There isn’t just one “Hispanic Vote,” so it’s best for everyone if candidates simply communicate as truthfully on this point as possible. Being Hispanic, I take strong exception to the idea that being Hispanic means I am in favor of illegal immigration and opposed to candidates who would enforce the rule of law. Being LDS, I also take exception to the idea that illegal immigration is somehow okay if you joined the Church as a result of coming to the U.S.

  3. Che

    There are immigrants, and then there are illegal immigrants. Romney isn’t against immigrants, he’s against breaking the law in a country that once believed in the Rule of Law and is trying to re-establish it.

    That’s what helps make this country so different from the rest. Just look at what has happened since the Rule of Law has been ignored the past 50-60 years.

    Wake up America!!

  4. Anti-BO

    If I were Mitt I would just wash my hands of this whole political mess in the US and retire. The US is lost – the people are mostly welfare want-to-bees with zero sense of who they are or where they came from. This is NOT your grand parents country for sure. Sad but true. I see us the same as Greece in less than 10 years. Bankrupt and burning cars in the street screaming for our non-existent entitlements.

  5. raybies

    I have a coworker that’s of Mexican descent. He said that Romney’s not a “real mexican”. When I pointed out that by his own standard if Romney’s father wasn’t a real mexican (a citizen by birth in that country’s native soil), then he wasn’t a real American–he was upset–but later conceded that he’d never thought it through. He admitted he’d been manipulated by the media.

    It’s clear that Mitt’s not the media darling. At every turn they’ve sought to cast a negative shadow on him and steal whatever appeal he might have to the classes of people they’ve decided to create as victims. Obama’s appeal to minorities is supposed to be his big thing–so giving Mitt even one particle of credit among them would be a huge hit against their golden boy.

    Clearly the media has bias to see that Mitt is not seen as anything other than a
    “White” (the only race that it’s okay to hate)
    “Rich” (okay to envy)
    “Mormon” (religion okay to hate)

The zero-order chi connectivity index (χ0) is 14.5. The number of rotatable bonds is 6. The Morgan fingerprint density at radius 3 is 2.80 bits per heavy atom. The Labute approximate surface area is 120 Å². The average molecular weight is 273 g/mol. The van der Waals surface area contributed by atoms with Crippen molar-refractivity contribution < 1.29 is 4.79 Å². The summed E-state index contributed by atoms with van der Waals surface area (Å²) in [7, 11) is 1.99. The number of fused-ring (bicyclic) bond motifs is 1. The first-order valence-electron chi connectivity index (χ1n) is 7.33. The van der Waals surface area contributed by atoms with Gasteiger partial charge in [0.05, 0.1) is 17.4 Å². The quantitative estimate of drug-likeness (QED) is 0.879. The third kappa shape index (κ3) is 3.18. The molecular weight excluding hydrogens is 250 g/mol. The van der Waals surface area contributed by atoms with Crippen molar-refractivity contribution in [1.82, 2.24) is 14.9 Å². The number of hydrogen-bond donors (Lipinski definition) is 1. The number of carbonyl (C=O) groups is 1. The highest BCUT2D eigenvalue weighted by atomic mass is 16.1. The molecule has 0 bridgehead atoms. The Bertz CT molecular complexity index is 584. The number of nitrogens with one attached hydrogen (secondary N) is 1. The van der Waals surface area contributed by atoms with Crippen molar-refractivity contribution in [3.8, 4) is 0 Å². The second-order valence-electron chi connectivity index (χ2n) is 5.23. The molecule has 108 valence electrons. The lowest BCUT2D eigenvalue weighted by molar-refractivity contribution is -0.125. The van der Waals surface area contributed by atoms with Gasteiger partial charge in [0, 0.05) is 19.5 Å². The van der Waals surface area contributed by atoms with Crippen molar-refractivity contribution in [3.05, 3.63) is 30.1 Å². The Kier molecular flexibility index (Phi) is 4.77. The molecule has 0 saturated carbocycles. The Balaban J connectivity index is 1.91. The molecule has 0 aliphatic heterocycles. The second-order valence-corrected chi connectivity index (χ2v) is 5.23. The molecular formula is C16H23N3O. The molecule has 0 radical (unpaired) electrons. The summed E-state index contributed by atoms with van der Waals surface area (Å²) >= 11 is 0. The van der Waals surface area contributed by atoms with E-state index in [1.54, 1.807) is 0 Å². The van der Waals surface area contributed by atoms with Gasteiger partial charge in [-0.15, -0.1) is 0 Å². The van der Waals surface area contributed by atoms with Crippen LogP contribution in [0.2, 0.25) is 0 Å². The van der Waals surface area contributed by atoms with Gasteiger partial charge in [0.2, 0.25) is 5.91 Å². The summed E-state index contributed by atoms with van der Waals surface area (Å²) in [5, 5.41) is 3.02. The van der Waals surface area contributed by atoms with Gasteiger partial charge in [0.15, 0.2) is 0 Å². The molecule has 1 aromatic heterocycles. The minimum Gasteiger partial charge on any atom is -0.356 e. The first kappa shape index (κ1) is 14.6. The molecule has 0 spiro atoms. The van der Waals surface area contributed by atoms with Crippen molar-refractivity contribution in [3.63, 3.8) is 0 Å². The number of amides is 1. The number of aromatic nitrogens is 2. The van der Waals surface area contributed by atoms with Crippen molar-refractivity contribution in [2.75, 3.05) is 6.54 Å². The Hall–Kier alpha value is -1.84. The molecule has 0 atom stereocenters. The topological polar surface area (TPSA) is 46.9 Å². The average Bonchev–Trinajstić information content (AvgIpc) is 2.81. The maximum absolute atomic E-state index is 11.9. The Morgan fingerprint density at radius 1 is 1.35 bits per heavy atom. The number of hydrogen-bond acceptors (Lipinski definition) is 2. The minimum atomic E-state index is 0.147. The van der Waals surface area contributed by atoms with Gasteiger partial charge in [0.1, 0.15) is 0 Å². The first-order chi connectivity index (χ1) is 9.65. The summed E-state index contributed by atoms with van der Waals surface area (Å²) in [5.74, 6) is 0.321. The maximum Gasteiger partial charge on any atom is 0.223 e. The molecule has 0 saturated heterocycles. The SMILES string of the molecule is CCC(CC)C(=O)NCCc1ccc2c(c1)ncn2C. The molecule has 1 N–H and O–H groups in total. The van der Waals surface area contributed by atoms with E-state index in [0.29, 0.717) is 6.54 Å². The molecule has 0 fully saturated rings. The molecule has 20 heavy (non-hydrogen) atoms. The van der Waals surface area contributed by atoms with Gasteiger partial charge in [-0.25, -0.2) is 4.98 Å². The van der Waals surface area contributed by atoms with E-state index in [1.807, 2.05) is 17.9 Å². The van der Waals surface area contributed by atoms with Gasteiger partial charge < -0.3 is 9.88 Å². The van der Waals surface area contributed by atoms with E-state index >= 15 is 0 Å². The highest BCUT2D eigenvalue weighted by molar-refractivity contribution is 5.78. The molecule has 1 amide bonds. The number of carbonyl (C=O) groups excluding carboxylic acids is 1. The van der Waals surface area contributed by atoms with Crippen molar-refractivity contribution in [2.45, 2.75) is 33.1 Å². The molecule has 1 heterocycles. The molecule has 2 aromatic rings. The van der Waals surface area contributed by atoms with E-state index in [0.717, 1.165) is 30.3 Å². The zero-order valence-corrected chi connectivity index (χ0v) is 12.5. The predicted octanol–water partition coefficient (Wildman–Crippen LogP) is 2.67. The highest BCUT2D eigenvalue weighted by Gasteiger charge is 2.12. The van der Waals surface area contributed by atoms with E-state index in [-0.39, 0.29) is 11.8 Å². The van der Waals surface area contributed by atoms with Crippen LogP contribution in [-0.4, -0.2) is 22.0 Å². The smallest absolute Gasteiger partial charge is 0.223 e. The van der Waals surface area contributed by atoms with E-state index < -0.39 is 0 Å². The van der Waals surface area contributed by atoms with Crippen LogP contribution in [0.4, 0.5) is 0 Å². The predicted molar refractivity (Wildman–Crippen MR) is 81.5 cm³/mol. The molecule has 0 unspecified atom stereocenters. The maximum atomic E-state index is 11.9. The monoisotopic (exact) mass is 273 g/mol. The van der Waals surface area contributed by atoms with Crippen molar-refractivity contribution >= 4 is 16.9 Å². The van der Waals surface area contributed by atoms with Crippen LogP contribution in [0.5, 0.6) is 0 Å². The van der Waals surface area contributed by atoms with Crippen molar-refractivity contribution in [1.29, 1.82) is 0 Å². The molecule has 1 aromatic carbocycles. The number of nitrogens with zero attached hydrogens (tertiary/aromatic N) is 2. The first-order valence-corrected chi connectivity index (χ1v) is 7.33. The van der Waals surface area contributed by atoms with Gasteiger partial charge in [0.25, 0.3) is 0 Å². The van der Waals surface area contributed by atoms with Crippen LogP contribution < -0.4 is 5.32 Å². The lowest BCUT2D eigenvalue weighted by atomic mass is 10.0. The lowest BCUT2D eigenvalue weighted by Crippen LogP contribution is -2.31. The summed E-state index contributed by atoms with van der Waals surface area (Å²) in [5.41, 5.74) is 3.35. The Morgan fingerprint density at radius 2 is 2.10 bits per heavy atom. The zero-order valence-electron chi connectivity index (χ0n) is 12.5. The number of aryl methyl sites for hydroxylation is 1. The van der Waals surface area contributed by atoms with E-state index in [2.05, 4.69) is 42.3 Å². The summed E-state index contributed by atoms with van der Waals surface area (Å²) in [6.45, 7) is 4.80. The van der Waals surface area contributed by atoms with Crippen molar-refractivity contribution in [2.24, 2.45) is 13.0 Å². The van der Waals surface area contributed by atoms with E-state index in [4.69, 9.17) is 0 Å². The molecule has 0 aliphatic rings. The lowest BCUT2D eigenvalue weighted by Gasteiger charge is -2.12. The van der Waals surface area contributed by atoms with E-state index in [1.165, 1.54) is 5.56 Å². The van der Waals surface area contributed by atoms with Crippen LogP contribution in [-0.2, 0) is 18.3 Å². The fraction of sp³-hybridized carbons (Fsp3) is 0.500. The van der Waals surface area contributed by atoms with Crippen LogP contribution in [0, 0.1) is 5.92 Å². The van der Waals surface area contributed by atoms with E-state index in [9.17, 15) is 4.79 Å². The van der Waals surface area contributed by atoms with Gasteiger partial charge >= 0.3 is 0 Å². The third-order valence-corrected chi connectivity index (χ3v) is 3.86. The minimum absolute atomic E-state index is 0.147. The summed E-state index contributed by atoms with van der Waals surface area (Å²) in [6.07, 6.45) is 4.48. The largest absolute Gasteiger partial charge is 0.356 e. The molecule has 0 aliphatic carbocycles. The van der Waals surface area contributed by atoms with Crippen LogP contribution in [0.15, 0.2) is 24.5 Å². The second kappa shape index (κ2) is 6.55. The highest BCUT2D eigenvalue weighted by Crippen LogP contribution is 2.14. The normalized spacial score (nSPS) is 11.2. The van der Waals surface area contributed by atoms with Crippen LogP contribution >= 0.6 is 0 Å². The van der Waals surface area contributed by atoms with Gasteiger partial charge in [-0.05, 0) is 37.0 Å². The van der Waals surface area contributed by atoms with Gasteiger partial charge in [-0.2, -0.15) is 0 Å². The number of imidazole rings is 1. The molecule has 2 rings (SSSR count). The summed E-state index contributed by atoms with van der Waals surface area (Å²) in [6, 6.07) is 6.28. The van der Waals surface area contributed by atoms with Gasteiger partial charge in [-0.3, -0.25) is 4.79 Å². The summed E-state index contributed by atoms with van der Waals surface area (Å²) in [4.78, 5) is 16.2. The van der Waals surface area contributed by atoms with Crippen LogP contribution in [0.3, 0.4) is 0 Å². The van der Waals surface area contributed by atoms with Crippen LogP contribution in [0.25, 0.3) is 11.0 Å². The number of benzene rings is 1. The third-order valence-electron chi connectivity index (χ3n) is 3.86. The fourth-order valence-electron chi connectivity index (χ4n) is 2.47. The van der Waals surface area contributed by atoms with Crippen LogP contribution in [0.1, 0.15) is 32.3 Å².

“Robotic” (not human, does not compute)
    “Picture-perfect” (won’t relate to you)
    “Man” (gender of evil).

  6. Legitimmigrant

    Not all Hispanics support illegal immigration. I am Hispanic and I am all in favor of the rule of law. It is sad to see some Hispanics trying to justify their coming to the US illegally by citing their own interpretation of the scriptures. As far as I know, no church leader has said illegal immigration is OK. If our immigration laws are not enforced, then why bother to play by the rules? It will just encourage more illegal immigration.

  7. Jonathan Eddy

    Maybe Mormon Hispanics are smart enough to see through the Romney facade; a man that has proven that he will say and do anything to remain in the limelight; add to his resume; ensure his egocentric legacy in the annals of history.

    Maybe Mormon Hispanics choose not to see Romney as the political chosen one just because he is a Mormon and that it is somehow their duty to support him for that reason alone.

    Maybe Mormon Hispanics are smart enough to recognize that Romney is constitutionally weak, just like most of his constitutionally uneducated voting block.

    Maybe Mormon Hispanics are smart enough to see someone like Ron Paul as the real man of the people; one not so wrapped up in self promotion; a man that considers it a honor to protect and defend the Constitution for the good of humanity.

    No, Romney’s troubles are not with intelligent Mormon Hispanics. Romney’s troubles are with Romney himself.